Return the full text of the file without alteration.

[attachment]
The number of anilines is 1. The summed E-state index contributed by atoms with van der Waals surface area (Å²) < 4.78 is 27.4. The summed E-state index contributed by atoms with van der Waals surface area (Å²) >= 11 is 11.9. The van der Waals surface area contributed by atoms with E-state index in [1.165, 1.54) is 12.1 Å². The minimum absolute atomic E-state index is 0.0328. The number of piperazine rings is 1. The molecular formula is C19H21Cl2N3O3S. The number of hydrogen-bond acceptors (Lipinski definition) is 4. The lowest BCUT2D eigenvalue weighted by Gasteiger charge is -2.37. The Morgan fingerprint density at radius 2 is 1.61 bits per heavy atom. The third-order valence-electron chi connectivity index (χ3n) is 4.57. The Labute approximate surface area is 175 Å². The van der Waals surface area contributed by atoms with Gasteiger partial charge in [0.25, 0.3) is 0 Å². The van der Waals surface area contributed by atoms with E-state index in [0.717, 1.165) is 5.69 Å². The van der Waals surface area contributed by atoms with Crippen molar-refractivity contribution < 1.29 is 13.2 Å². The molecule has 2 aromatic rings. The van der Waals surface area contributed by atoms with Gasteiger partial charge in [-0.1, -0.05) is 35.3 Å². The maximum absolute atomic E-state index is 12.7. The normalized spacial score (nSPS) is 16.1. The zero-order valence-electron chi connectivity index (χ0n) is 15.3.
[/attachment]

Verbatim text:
The number of anilines is 1. The summed E-state index contributed by atoms with van der Waals surface area (Å²) < 4.78 is 27.4. The summed E-state index contributed by atoms with van der Waals surface area (Å²) >= 11 is 11.9. The van der Waals surface area contributed by atoms with E-state index in [1.165, 1.54) is 12.1 Å². The minimum absolute atomic E-state index is 0.0328. The number of piperazine rings is 1. The molecular formula is C19H21Cl2N3O3S. The number of hydrogen-bond acceptors (Lipinski definition) is 4. The lowest BCUT2D eigenvalue weighted by Gasteiger charge is -2.37. The Morgan fingerprint density at radius 2 is 1.61 bits per heavy atom. The third-order valence-electron chi connectivity index (χ3n) is 4.57. The Labute approximate surface area is 175 Å². The van der Waals surface area contributed by atoms with Gasteiger partial charge in [0.25, 0.3) is 0 Å². The van der Waals surface area contributed by atoms with E-state index in [0.717, 1.165) is 5.69 Å². The van der Waals surface area contributed by atoms with Crippen molar-refractivity contribution < 1.29 is 13.2 Å². The molecule has 2 aromatic rings. The van der Waals surface area contributed by atoms with Gasteiger partial charge in [-0.1, -0.05) is 35.3 Å². The maximum absolute atomic E-state index is 12.7. The normalized spacial score (nSPS) is 16.1. The zero-order valence-electron chi connectivity index (χ0n) is 15.3.